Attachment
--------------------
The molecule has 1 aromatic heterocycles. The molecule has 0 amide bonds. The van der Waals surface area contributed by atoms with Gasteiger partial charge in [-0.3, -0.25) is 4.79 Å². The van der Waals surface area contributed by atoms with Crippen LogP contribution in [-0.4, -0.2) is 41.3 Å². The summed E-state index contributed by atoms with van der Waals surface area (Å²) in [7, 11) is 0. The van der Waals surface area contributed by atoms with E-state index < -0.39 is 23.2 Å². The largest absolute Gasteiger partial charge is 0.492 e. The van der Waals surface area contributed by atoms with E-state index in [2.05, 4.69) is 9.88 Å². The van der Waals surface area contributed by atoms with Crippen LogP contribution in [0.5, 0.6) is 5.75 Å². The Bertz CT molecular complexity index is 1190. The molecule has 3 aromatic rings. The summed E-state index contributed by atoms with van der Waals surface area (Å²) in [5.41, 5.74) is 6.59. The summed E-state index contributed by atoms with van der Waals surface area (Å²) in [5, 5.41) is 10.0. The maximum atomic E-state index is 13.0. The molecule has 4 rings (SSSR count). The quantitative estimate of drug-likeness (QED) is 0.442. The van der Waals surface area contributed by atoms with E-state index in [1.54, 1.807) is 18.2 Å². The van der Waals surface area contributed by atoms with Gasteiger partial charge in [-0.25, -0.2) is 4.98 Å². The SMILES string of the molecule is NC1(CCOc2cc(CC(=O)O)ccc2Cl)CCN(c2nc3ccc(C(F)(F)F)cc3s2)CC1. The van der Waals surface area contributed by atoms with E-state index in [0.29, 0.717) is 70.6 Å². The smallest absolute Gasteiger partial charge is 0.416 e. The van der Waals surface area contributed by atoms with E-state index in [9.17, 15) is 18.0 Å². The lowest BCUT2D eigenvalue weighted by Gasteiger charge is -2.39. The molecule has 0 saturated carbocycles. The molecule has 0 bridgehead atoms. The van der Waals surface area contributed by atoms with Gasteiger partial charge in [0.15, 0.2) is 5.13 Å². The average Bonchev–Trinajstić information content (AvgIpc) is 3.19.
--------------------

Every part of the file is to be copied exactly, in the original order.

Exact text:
The molecule has 1 aromatic heterocycles. The molecule has 0 amide bonds. The van der Waals surface area contributed by atoms with Gasteiger partial charge in [-0.3, -0.25) is 4.79 Å². The van der Waals surface area contributed by atoms with Crippen LogP contribution in [-0.4, -0.2) is 41.3 Å². The summed E-state index contributed by atoms with van der Waals surface area (Å²) in [7, 11) is 0. The van der Waals surface area contributed by atoms with E-state index < -0.39 is 23.2 Å². The largest absolute Gasteiger partial charge is 0.492 e. The van der Waals surface area contributed by atoms with E-state index in [2.05, 4.69) is 9.88 Å². The van der Waals surface area contributed by atoms with Crippen LogP contribution in [0.5, 0.6) is 5.75 Å². The Bertz CT molecular complexity index is 1190. The molecule has 3 aromatic rings. The summed E-state index contributed by atoms with van der Waals surface area (Å²) in [5.41, 5.74) is 6.59. The summed E-state index contributed by atoms with van der Waals surface area (Å²) in [5, 5.41) is 10.0. The maximum atomic E-state index is 13.0. The molecule has 4 rings (SSSR count). The quantitative estimate of drug-likeness (QED) is 0.442. The van der Waals surface area contributed by atoms with E-state index in [1.54, 1.807) is 18.2 Å². The van der Waals surface area contributed by atoms with Gasteiger partial charge in [-0.25, -0.2) is 4.98 Å². The SMILES string of the molecule is NC1(CCOc2cc(CC(=O)O)ccc2Cl)CCN(c2nc3ccc(C(F)(F)F)cc3s2)CC1. The van der Waals surface area contributed by atoms with E-state index in [0.29, 0.717) is 70.6 Å². The smallest absolute Gasteiger partial charge is 0.416 e. The van der Waals surface area contributed by atoms with E-state index in [9.17, 15) is 18.0 Å². The lowest BCUT2D eigenvalue weighted by Gasteiger charge is -2.39. The molecule has 0 saturated carbocycles. The molecule has 0 bridgehead atoms. The van der Waals surface area contributed by atoms with Gasteiger partial charge in [0.15, 0.2) is 5.13 Å². The average Bonchev–Trinajstić information content (AvgIpc) is 3.19.